23 March 2014, Writing Ideas - Writing Science Fiction, part 232 Extrapolating Military Technology, more example Extrapolated Morale
Announcement: There is action on my new novels. The publisher renamed the series--they are still working on the name. I provided suggestions as did one of my prepub readers. Now the individual books will be given single names: Leora, Leila, Russia, Lumiere', China, Sveta, and Klava--at least these are some of the suggestions. They are also working on a single theme for the covers. I'll keep you updated.
Introduction: I wrote the novel Aksinya: Enchantment and the Daemon. This was my 21st novel and through this blog, I gave you the entire novel in installments that included commentary on the writing. In the commentary, in addition to other general information on writing, I explained, how the novel was constructed, the metaphors and symbols in it, the writing techniques and tricks I used, and the way I built the scenes. You can look back through this blog and read the entire novel beginning with http://www.pilotlion.blogspot.com/2010/10/new-novel-part-3-girl-and-demon.html.
I'm using this novel as an example of how I produce, market, and eventually (we hope) get a novel published. I'll keep you informed along the way.
The four plus one basic rules I employ when writing:
1. Don't confuse your readers.
2. Entertain your readers.
3. Ground your readers in the writing.
4. Don't show (or tell) everything.
5. Immerse yourself in the world of your writing.
I am writing about the extrapolation of science and technology to be able to write science fiction. I made the point that it is almost meaningless to try to fully extrapolate a universe (world) that is 10,000 years in the future (and maybe 1,000 years in the future) without applying some cultural and technological shaping.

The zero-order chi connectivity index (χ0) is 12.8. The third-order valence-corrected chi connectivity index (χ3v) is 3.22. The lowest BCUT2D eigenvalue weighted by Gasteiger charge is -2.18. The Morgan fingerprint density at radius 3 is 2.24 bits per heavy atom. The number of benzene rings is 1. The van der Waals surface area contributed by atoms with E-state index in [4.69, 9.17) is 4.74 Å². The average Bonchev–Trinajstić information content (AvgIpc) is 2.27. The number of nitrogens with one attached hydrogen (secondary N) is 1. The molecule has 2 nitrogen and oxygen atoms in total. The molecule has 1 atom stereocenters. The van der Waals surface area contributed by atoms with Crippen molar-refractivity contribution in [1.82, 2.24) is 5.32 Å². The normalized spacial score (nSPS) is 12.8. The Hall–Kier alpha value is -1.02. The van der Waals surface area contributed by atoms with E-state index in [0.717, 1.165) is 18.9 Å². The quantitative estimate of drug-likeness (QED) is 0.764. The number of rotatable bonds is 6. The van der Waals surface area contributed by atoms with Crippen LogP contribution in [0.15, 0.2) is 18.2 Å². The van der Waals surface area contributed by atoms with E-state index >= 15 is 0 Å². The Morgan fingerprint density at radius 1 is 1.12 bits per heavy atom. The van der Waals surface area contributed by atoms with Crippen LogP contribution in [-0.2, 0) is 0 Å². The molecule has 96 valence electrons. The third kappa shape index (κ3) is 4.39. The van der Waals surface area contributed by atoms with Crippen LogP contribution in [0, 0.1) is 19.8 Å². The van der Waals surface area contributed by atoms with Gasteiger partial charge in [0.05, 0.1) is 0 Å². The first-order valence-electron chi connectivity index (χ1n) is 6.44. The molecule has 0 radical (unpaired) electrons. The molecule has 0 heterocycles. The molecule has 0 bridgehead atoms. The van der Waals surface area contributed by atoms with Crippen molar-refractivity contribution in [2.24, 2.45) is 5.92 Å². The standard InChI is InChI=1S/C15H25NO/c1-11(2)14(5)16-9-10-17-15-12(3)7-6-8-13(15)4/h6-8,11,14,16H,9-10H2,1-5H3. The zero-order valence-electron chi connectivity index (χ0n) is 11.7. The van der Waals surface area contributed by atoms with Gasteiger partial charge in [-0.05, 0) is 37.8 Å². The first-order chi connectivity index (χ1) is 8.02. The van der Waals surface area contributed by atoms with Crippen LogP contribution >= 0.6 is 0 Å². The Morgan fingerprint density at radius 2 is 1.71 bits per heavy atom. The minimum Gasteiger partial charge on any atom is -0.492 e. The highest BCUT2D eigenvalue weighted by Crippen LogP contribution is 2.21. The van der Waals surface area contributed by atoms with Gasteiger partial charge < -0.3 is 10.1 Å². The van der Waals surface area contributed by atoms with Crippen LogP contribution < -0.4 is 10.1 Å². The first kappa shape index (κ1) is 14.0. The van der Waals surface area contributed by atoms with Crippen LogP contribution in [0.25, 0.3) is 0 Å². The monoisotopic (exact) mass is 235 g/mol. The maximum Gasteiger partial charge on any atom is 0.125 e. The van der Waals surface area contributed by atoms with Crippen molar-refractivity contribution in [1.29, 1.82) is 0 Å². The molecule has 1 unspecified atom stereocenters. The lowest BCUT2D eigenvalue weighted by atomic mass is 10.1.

By shaping the cultures of your science fiction universe, you can shape the science and technology that is extrapolated. Here is how I culturally shaped the universe of The Chronicles of the Dragon and the Fox to make the 10,000 year extrapolation work.
The major areas in warfare technology are:
8. Environments (personal equipment)
10. Morale (discipline)
The ultimate question of extrapolated morale is what is a person willing to die for. Generally, national exceptionalism comes directly from the concepts of divine providence, work superiority, moral superiority, fairness, equality of purpose, equality of position, equality under the law, equality of opportunity. The Klingons don't have what it takes either.
The Klingons were obviously extrapolated as an analogy to the USSR during the original Cold War Star Trek series. The problem for morale with the Klingons is they have the same problems as the Soviets. The Klingons are supposed to be a warlike, honor-based culture. The only problem with that is that almost every honor based society is strongly religious and in fact strongly Christian. You do find some honor-based cultures that are not Christian but they all tend to be strongly religious. For some reason, in the mind of the Star Trek writers, religion and science fiction don't fit. Let's realize that societies in space will have all the characteristics of societies on the earth--an then some. It is utterly illogical to not include religion into science fiction. I don't mean religious science fiction, I mean science fiction that includes religious characters, concepts, and ideas.
One example of a science fiction novel that did just that is Dune. Dune may be one of the best science fiction novels written. If you notice, it has extrapolated religion very well and placed it properly in a place of prominence in that universe. Dune is an example of a very well done extrapolation of science, culture, politics, and technology.
Also remember, I'm trying to show you and give you examples of how to write a science fiction theme statement and turn it into a plot.
For more information, you can visit my author site http://www.ldalford.com/, and my individual novel websites: